Google has been slapped with a hefty financial penalty in South Korea over its domination of the mobile operating system segment.

The fine of 207 billion won ($176.64 million) was imposed by South Korea’s antitrust regulator, the Korea Fair Trade Commission (KFTC), Reuters reported.

The regulator was unhappy that Google has blocked customised versions of its Android operating system (OS).

Android fine

The KFTC reportedly made the announcement on Tuesday, that Google’s contract terms with device makers amounted to an abuse of its dominant market position that restricted competition in the mobile OS market.

Google however has reportedly said it intends to appeal the ruling, saying the fine ignores the benefits offered by Android’s compatibility with other programs and undermines advantages enjoyed by consumers.

“The Korea Fair Trade Commission’s decision is meaningful in a way that it provides an opportunity to restore future competitive pressure in the mobile OS and app market markets,” KFTC Chairperson Joh Sung-wook was quoted by Reuters as saying in a statement.

The antitrust regulator said this could be the ninth-largest fine it has ever imposed.

KFTC said Google hampered competition by making device producers abide by an “anti-fragmentation agreement (AFA)” when signing key contracts with it regarding app store licences.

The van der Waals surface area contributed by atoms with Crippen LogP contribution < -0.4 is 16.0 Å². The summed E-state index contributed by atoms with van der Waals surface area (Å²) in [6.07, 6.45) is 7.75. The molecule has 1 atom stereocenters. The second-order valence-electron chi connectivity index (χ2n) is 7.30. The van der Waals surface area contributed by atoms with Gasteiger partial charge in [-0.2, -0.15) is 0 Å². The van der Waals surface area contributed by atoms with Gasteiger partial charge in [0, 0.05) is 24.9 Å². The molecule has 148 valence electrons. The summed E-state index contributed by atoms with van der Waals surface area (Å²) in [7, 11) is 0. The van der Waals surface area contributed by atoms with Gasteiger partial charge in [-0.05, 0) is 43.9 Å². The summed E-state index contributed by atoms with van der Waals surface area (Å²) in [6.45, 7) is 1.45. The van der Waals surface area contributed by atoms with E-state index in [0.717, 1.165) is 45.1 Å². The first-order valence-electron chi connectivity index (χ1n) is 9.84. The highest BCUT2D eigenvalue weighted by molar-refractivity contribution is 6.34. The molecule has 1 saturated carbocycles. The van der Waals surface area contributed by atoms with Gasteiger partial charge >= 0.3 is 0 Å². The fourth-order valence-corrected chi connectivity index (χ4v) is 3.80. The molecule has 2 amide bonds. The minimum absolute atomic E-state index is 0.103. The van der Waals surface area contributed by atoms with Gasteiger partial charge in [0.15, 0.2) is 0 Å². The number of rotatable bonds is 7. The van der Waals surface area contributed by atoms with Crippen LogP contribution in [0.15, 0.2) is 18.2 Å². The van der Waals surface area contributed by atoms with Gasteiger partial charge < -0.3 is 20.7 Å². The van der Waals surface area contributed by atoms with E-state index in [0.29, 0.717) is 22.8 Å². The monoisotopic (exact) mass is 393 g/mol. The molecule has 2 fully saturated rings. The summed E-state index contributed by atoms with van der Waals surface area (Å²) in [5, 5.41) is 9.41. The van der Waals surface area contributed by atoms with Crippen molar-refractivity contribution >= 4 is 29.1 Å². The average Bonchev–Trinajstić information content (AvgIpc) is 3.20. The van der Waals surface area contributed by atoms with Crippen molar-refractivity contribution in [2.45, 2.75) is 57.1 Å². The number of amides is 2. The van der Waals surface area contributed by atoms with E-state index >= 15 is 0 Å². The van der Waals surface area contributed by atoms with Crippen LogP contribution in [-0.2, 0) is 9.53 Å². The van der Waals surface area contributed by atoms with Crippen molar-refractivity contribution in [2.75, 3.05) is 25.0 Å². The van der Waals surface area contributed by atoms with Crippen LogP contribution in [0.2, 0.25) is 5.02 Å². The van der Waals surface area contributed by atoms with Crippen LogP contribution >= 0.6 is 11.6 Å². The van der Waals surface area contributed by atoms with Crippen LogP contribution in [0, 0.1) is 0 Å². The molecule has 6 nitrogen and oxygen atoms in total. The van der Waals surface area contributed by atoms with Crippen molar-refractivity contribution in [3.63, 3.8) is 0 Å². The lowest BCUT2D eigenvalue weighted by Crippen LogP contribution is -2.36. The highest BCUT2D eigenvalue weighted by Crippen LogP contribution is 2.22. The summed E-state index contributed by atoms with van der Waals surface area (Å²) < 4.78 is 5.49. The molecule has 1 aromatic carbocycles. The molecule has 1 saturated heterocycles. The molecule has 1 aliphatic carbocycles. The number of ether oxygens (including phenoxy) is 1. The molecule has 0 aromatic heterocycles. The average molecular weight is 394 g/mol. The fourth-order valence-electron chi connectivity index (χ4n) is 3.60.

Under the AFA, manufacturers could not equip their handsets with modified versions of Android, known as ‘Android forks’. That has helped Google cement its market dominance in the mobile OS market, the KFTC said.

Under the ruling, Google is apparently banned from forcing device makers to sign AFA contracts, allowing manufacturers to adopt modified versions of Android OS on their devices.

But an example was cited where Samsung Electronics in 2013 launched a smartwatch with a customised OS.

However it switched to a different operating system after Google reportedly regarded the move as an AFA violation, KFTC said.

Samsung Electronics reportedly declined to comment on the matter.

Korea setbacks

This is the second setback for Google in South Korea.

Late last month South Korea became the first major world economy to effectively stop Apple and Google from charging commissions on in-app purchases.

This was because South Korea’s parliament approved the amended ‘Telecommunications Business Act’ (also known as the anti-Google law).

This stops Google and Apple from forcibly charging software developers up to a 30 percent commissions on in-app purchases

The legislation went into effect today, on Wednesday 15 September.

Tom Jowitt

Tom Jowitt is a leading British tech freelancer and long standing contributor to Silicon UK. He is also a bit of a Lord of the Rings nut...

Recent Posts

Facebook Agrees To Pay French Newspapers

Social network giant Facebook signs copyright deal with local publishers - this time with a…

2 days ago

US Watchdog Questions Tech Giants On Electronic Payments

Consumer Financial Protection Bureau questions Amazon, Apple, Facebook, Google, PayPal, and Square over electronic payments

2 days ago

Apple To Require Daily Tests For Unvaccinated Staff

Unvaccinated staff working for Apple will be required to take a Covid-19 test, every time…

2 days ago

Sphere Chat App Acquired By Twitter

Second startup purchase by a big name tech firm for young British entrepreneur Nick D'Aloisio,…

3 days ago

Boeing Delays Starliner Launch Until 2022

Glitch with vehicle's propulsion system discovered in August still to be resolved, and crucial uncrewed…

3 days ago

Oversight Board: Facebook ‘Not Forthcoming’ On VIP Cross-check System

Facebook’s own oversight board has slammed the platform for withholding relevant information about its VIP…

3 days ago